Tag Archive | "thailand brown snake"

Brown Whip Snake – Dryophiops rubescens – Not Dangerous

Dryophiops rubescens - Brown-Whip-Snake - Krabi, Thailand

Dryophiops rubescens - Brown Whip Snake. Rear fanged. Not dangerous to humans. Relatively rare.

Here is a snake that was a bit of a mystery for a while, it was finally identified by an American expat snake researcher in Bangkok, Michael Cota using digital images.

This snake was found in Krabi province, and far north of where other instances of this snake have been found in Thailand. There were a couple found in the southernmost provinces – near Narathiwat – near the Malaysian border.

This snake didn’t fare well in captivity and died rather quickly (days).

Name: Dryophiops rubescens. Also known as: Red Whip Snake, Brown Whip Snake, Keel bellied whip snake, keel bellied vine snake.

Length: As long as 1 meter (3+ feet)

Description: The head of this snake is more brown than any other part of the body. Keep in mind there are red and brown varieties. The head is elongated and has a ridge between the eye and snout. Pupils are set horizontally. The body of the snake is slender – ideal for climbing through vines and light growth. The snake is measured in grams, not exceeding 300 grams for the largest of them. Scales on top of the body are smooth. The underside scales are keeled and are excellent for climbing. The whip snake I caught yesterday was able to climb up a smooth plastic water jug and grip it tightly. I was quite surprised. The head is brown, the neck and first half of the body is silver / grey and mottled with some black and dark grey. The belly is pale yellow under the head and neck, and toward the tail gets a coloration very similar to the top – heavily mottled and darker brown moving posteriorly. These snakes are more thin than my smallest finger.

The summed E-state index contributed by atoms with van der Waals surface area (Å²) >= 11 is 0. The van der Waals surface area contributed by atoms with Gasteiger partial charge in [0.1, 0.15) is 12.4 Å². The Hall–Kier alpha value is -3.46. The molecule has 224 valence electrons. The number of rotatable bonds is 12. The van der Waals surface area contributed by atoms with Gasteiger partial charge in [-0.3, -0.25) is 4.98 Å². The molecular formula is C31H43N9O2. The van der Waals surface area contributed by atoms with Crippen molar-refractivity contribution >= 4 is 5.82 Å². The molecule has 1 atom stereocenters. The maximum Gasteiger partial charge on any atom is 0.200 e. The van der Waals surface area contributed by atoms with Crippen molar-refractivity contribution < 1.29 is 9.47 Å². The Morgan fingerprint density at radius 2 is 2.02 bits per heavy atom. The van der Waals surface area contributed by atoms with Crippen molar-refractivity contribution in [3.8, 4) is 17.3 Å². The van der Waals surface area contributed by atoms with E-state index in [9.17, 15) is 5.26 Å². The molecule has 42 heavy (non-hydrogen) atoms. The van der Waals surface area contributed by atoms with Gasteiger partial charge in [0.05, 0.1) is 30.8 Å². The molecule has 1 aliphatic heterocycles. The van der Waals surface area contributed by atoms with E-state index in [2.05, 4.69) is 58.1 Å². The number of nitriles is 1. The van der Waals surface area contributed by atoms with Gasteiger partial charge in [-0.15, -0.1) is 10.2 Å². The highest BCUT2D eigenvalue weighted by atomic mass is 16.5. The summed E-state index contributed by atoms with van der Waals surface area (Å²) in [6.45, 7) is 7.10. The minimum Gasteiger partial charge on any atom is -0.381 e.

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Range: Literature has this snake occurring only in Thailand’s deep south, but, this is the second instance of one found in Krabi province – so, obviously the range includes this province as well.

Habitat: Trees and ground. I found both on the ground. They are excellent climbers and love vines and light brush.

Active Time? Diurnal, but possibly also nocturnal. Both of mine were found during daylight hours.

Food: Small geckos and frogs primarily.

Defensive Behavior: Accurate strikers! One of the ones we’ve had didn’t bite at all. The other tagged my finger striking quickly and very accurately. I bled slightly. No effects were noted.

Venom Toxicity: Weak for humans. Effective for geckos, lizards and frogs. These are rear-fanged colobrids and a prolonged bite could cause swelling and pain at the bite site.

Offspring: Nothing known about this area.

Notes: These are really beautiful snakes resembling the Ahaetulla prasina, and Gunther’s Whip Snake. Studied closely you’d be amazed at the pattern in the body of the snake. Both of ours were brown whip snakes (we are guessing – there are few photos in the lit), there are also red-colored species of this snake.